I was awakened a little while ago by the phone call I’ve anticipated from my brother letting me know my dad has passed away. Far from shocking, my siblings and family have longed for him to go “home” for quite a while. But his passing still has a profound impact and I doubt I’ll sleep until I’ve written a few lines about him.
He was a great example of a dying breed—The Greatest Generation, those who led the United States through the Depression, World War II, the Korean War and what became known as the American Century. I mentioned his remarkable personal accomplishments in the post Saying Goodbye to Parents; A Severe Mercy.
But to our family he was defined by simpler terms. He was:
- Son to Katherine and Neal, immigrants to Chicago from Northern Ireland, for 90 years
- Brother to Richard and Betty for 89 years
- Son of God for 75 years
- Husband to Yvonne for 65 years
- Father to Curt, Craig, Carolyn and Clyde for 63 years
- Father-in-law to Nancy, Beryl, Michael and Jillian for 38 years
- Grandfather to Jesse, Luke, Annie, Barclay, Alec, Conor, Kellan, Reid, Brieg, Alexandra and Taylor for 34 years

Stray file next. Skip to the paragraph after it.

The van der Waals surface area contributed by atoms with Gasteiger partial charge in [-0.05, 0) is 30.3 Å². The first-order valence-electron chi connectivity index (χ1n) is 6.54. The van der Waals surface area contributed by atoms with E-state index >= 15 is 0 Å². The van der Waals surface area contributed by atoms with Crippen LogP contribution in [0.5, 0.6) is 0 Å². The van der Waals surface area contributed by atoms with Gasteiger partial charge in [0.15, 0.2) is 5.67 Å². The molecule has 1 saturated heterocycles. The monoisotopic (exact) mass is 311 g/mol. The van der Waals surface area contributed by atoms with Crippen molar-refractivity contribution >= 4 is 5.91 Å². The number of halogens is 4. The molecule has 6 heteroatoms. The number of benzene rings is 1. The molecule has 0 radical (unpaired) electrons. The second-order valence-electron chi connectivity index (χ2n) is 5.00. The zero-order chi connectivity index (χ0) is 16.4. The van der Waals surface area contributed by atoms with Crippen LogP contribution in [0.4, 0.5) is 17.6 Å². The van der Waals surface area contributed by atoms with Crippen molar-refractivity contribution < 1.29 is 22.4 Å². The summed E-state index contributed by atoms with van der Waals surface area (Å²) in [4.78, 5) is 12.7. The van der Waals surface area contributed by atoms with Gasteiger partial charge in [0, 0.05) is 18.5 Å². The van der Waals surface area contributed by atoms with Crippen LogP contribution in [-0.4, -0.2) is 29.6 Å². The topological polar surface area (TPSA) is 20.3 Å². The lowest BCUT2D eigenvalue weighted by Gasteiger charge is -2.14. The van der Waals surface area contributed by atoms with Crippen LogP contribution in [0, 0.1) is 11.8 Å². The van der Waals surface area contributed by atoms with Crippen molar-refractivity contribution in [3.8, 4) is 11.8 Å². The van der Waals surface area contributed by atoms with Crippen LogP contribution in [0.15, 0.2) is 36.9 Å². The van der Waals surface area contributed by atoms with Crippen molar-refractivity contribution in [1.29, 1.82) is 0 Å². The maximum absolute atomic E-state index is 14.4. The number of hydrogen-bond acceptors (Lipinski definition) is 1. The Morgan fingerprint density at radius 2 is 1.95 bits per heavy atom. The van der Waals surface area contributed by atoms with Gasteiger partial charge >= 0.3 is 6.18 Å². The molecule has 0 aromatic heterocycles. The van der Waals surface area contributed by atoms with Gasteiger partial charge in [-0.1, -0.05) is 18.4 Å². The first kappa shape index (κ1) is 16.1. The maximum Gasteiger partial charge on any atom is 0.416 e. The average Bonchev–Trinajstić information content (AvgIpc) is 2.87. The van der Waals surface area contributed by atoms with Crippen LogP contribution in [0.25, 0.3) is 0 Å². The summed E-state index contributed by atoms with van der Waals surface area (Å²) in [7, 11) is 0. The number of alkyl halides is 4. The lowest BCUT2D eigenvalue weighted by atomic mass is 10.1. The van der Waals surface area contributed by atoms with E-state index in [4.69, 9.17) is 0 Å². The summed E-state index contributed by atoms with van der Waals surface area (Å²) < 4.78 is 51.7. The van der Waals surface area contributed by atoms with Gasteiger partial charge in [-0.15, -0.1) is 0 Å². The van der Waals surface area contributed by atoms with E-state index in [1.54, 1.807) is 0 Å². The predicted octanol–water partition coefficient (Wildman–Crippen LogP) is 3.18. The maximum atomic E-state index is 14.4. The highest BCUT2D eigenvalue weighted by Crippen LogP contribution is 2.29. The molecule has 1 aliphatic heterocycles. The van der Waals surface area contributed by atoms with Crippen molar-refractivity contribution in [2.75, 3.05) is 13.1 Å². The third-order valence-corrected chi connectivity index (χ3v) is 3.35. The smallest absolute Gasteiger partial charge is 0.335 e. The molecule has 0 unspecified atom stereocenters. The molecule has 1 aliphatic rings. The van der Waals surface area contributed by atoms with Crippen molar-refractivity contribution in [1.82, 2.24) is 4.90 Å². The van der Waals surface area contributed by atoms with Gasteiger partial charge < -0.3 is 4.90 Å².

- Grandfather-in-law to Vince, April, Bonnie and Scott for 12 years
- Great-grandfather to Bella, Brynn, Brooke, Sawyer and Laurin for 6 years
Dad lived profound roles in the lives of all who knew him: friend, teammate, colleague, boss, elder, pastor. But none of his roles were deeper, more lasting and more valued than the simple ones above.
What a man he was to all of us. What a gift he was to me.
Because of who he was I can say, “The boundary lines have fallen for me in pleasant places; surely I have a delightful inheritance.” Psalm 16:6.
My greatest joy in life is my family. I know, that sounds like the comment you’re supposed to make as a man and father. All I can say is I literally shake my head in wonder at the family I have: my wife Beryl; my daughter Barclay and son-in-law Vince, their four daughters, Bella, Brynn, Brooke and Blake; my son Alec, my son Conor and daughter-in-law Bonnie, their daughter Gemma and son Calvin. Every one of them is a genuine gift. Beyond that, I have a calling that I live out through Peregrine Ministries. It is to help men: Understand their identity in Christ, Embrace their role as men, and Live out their God-given calling in life. Bottom line is I’m convinced men matter and I want to help them live life on purpose.